Early in my career during a period of low commodity prices, a high-level executive sent an email to middle management with the following context:
We are not willing to spend money on new software, projects or ideas. If an engineer comes to you with an idea. tell them to look into how we’ve always done it and get them to do it that way.
I was not a middle manager and I was likely not supposed to see the email, however my manager showed it to me.
Immediately, I knew I didn’t want to work for that company.
My work had all been new to that company and it had generated millions of dollars in savings. I never understood why my work got so much push back, I thought I was the problem. I blamed myself for not communicating better, for not educating more, for my lack of ability to generate buy-in from management (I had buy-in from the planning, purchasing and maintenance departments as well as OEMs).
But what was the problem?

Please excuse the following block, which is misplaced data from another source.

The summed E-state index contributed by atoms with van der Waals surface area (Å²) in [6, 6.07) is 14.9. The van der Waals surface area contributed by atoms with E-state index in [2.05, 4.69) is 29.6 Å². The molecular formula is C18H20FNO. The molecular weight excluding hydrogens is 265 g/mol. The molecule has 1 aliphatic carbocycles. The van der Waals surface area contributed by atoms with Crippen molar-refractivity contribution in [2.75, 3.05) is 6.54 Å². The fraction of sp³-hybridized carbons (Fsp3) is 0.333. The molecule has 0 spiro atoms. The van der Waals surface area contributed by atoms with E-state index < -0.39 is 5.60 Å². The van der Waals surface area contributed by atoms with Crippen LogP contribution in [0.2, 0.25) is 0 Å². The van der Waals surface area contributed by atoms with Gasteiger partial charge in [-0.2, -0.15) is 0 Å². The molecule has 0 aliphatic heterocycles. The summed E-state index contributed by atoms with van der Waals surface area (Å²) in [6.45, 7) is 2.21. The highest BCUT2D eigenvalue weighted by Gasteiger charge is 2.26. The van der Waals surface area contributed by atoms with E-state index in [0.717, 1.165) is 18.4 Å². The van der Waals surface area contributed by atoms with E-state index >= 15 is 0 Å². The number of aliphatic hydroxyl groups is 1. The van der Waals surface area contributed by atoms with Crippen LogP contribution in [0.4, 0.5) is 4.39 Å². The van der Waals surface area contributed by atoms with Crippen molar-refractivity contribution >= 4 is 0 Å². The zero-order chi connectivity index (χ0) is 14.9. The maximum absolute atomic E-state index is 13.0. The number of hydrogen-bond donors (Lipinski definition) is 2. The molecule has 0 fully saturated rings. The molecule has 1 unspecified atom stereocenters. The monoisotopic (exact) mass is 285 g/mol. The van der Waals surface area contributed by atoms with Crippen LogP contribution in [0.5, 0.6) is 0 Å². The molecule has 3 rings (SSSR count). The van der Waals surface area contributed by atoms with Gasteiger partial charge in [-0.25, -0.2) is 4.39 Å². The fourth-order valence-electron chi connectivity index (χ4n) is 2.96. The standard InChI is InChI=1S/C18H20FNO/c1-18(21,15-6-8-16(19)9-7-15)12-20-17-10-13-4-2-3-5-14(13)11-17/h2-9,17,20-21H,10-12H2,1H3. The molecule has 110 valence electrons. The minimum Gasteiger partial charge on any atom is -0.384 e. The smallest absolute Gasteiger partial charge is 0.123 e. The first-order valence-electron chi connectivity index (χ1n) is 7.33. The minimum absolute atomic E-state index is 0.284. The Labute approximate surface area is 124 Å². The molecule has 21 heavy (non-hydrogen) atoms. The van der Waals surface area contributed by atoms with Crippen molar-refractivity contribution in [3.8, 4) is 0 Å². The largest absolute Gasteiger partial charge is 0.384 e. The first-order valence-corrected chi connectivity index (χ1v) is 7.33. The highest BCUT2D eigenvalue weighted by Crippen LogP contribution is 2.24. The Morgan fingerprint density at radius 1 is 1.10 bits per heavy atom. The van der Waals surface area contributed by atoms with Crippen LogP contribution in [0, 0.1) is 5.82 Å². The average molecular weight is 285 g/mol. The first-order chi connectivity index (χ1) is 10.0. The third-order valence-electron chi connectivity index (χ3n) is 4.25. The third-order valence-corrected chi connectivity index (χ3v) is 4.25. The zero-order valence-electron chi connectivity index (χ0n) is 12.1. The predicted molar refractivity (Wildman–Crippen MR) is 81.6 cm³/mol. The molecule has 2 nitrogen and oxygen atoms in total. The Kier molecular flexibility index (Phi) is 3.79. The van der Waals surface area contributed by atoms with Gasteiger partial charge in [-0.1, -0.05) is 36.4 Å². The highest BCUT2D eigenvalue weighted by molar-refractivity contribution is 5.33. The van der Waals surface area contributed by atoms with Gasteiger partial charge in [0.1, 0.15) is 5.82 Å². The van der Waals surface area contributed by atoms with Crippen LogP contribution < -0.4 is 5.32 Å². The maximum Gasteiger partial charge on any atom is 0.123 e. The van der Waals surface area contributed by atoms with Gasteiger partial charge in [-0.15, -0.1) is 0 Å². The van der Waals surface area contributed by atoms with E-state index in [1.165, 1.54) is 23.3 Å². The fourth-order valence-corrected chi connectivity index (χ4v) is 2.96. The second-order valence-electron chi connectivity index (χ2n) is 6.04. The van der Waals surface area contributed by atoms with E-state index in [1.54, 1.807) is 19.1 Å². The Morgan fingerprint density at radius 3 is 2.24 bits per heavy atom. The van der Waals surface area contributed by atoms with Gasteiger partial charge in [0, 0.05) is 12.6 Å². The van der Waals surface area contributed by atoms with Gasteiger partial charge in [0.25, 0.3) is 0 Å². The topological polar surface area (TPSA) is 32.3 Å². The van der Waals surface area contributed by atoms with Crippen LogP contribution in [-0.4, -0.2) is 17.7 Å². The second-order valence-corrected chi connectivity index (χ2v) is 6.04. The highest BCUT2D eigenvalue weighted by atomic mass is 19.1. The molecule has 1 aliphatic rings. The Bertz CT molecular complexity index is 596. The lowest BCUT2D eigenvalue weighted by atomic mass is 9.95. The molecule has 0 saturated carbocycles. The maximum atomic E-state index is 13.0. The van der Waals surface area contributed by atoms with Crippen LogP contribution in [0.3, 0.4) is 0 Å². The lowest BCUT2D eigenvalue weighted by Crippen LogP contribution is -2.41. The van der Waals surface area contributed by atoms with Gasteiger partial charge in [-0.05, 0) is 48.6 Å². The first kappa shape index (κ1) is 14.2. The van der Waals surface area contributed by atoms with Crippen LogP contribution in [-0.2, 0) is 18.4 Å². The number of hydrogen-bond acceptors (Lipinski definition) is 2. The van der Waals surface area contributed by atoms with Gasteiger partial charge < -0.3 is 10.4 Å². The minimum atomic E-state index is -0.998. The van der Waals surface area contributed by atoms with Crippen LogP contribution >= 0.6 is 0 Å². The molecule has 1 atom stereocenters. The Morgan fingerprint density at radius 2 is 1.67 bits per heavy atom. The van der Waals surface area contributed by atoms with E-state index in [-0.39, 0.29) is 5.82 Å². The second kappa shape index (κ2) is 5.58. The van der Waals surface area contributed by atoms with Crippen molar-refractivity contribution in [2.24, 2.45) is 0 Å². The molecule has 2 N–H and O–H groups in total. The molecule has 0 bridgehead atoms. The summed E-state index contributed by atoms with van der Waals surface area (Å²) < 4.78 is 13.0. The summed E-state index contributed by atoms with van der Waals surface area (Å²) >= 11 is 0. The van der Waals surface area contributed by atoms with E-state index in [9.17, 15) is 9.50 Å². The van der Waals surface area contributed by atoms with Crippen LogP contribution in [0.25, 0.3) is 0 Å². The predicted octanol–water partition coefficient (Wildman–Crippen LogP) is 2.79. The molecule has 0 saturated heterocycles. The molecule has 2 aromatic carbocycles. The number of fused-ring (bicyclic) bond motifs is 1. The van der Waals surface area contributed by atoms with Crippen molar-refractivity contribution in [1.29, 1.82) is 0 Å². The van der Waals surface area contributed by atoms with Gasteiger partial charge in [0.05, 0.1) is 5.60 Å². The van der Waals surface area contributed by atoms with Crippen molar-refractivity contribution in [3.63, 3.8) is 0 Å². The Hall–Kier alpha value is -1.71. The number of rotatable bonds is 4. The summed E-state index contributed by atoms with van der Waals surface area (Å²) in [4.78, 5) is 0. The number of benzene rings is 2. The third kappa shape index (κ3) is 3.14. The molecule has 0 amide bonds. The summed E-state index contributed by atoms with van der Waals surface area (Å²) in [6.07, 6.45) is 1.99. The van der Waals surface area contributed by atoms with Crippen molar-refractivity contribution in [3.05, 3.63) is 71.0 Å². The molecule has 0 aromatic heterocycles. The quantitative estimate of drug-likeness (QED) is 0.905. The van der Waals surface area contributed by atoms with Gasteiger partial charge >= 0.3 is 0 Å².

Bad Leadership – that executive and that company operated from a fixed mindset.
Carol Dweck explains what a fixed mindset is in her book, Mindset: The Psychology of Success: “In a fixed mindset, people believe their basic qualities, like their intelligence or talent, are simply fixed traits. They spend their time documenting their intelligence or talent instead of developing them. They also believe that talent alone creates success—without effort.”
The belief that permeated that organization was that they had always been doing the best they could and there wasn’t room to get any better. Just like a person, they believed they maxed out their abilities and growth was no longer possible.
The truth is that growth is always possible and growth is required for a fulfilling life.
Does your company manage from a fixed mindset? Are you challenging yourself to grow? Hit reply and let me know! I’d love to hear from you!
Reliability Never Sleeps,
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